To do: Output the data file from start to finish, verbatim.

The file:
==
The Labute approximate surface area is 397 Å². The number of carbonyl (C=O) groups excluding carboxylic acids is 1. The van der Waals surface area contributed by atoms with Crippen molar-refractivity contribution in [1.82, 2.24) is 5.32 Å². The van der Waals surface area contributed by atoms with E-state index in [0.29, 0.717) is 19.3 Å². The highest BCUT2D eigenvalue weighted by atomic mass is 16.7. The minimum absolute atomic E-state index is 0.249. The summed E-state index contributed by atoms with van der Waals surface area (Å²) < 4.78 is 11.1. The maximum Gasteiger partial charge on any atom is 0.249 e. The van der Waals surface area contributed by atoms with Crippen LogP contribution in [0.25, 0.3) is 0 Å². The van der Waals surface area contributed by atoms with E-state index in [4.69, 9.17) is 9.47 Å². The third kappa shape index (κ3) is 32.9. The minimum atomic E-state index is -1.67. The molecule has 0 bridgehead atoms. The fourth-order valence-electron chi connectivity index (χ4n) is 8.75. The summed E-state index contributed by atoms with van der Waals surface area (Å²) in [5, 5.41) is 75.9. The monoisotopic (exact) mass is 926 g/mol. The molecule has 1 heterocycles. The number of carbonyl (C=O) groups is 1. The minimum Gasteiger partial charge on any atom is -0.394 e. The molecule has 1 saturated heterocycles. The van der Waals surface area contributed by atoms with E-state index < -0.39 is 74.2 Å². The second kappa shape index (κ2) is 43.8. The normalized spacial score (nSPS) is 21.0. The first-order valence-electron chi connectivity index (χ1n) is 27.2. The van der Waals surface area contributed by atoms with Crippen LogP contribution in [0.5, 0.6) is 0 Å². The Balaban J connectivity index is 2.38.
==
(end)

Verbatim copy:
The Labute approximate surface area is 397 Å². The number of carbonyl (C=O) groups excluding carboxylic acids is 1. The van der Waals surface area contributed by atoms with Crippen molar-refractivity contribution in [1.82, 2.24) is 5.32 Å². The van der Waals surface area contributed by atoms with E-state index in [0.29, 0.717) is 19.3 Å². The highest BCUT2D eigenvalue weighted by atomic mass is 16.7. The minimum absolute atomic E-state index is 0.249. The summed E-state index contributed by atoms with van der Waals surface area (Å²) < 4.78 is 11.1. The maximum Gasteiger partial charge on any atom is 0.249 e. The van der Waals surface area contributed by atoms with Crippen LogP contribution in [0.25, 0.3) is 0 Å². The van der Waals surface area contributed by atoms with E-state index in [4.69, 9.17) is 9.47 Å². The third kappa shape index (κ3) is 32.9. The minimum atomic E-state index is -1.67. The molecule has 0 bridgehead atoms. The fourth-order valence-electron chi connectivity index (χ4n) is 8.75. The summed E-state index contributed by atoms with van der Waals surface area (Å²) in [5, 5.41) is 75.9. The monoisotopic (exact) mass is 926 g/mol. The molecule has 1 heterocycles. The number of carbonyl (C=O) groups is 1. The minimum Gasteiger partial charge on any atom is -0.394 e. The molecule has 1 saturated heterocycles. The van der Waals surface area contributed by atoms with E-state index < -0.39 is 74.2 Å². The second kappa shape index (κ2) is 43.8. The normalized spacial score (nSPS) is 21.0. The first-order valence-electron chi connectivity index (χ1n) is 27.2. The van der Waals surface area contributed by atoms with Crippen LogP contribution in [0.5, 0.6) is 0 Å². The Balaban J connectivity index is 2.38.